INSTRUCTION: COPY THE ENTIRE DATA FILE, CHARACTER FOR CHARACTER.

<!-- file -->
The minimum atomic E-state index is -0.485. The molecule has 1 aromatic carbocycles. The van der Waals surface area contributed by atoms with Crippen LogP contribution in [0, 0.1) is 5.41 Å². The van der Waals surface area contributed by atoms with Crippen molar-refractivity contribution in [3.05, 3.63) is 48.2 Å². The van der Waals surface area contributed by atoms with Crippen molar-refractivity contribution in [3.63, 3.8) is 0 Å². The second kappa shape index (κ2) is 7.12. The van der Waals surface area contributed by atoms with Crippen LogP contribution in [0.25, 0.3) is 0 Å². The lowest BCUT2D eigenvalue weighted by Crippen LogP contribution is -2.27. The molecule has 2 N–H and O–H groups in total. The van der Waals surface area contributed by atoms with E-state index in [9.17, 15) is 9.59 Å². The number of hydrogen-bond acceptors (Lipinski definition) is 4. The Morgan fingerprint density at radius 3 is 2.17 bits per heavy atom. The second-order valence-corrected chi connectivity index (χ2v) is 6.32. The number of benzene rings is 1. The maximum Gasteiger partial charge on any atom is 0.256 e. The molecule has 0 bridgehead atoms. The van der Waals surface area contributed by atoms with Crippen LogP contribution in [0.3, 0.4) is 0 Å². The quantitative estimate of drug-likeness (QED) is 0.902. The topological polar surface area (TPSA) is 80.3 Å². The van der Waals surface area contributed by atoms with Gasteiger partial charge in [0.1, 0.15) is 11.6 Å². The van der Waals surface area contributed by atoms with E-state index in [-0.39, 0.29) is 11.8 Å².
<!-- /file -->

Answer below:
The minimum atomic E-state index is -0.485. The molecule has 1 aromatic carbocycles. The van der Waals surface area contributed by atoms with Crippen LogP contribution in [0, 0.1) is 5.41 Å². The van der Waals surface area contributed by atoms with Crippen molar-refractivity contribution in [3.05, 3.63) is 48.2 Å². The van der Waals surface area contributed by atoms with Crippen molar-refractivity contribution in [3.63, 3.8) is 0 Å². The second kappa shape index (κ2) is 7.12. The van der Waals surface area contributed by atoms with Crippen LogP contribution in [0.25, 0.3) is 0 Å². The lowest BCUT2D eigenvalue weighted by Crippen LogP contribution is -2.27. The molecule has 2 N–H and O–H groups in total. The van der Waals surface area contributed by atoms with E-state index in [9.17, 15) is 9.59 Å². The number of hydrogen-bond acceptors (Lipinski definition) is 4. The Morgan fingerprint density at radius 3 is 2.17 bits per heavy atom. The second-order valence-corrected chi connectivity index (χ2v) is 6.32. The number of benzene rings is 1. The maximum Gasteiger partial charge on any atom is 0.256 e. The molecule has 0 bridgehead atoms. The van der Waals surface area contributed by atoms with Crippen LogP contribution in [0.3, 0.4) is 0 Å². The quantitative estimate of drug-likeness (QED) is 0.902. The topological polar surface area (TPSA) is 80.3 Å². The van der Waals surface area contributed by atoms with Gasteiger partial charge in [0.1, 0.15) is 11.6 Å². The van der Waals surface area contributed by atoms with E-state index in [-0.39, 0.29) is 11.8 Å².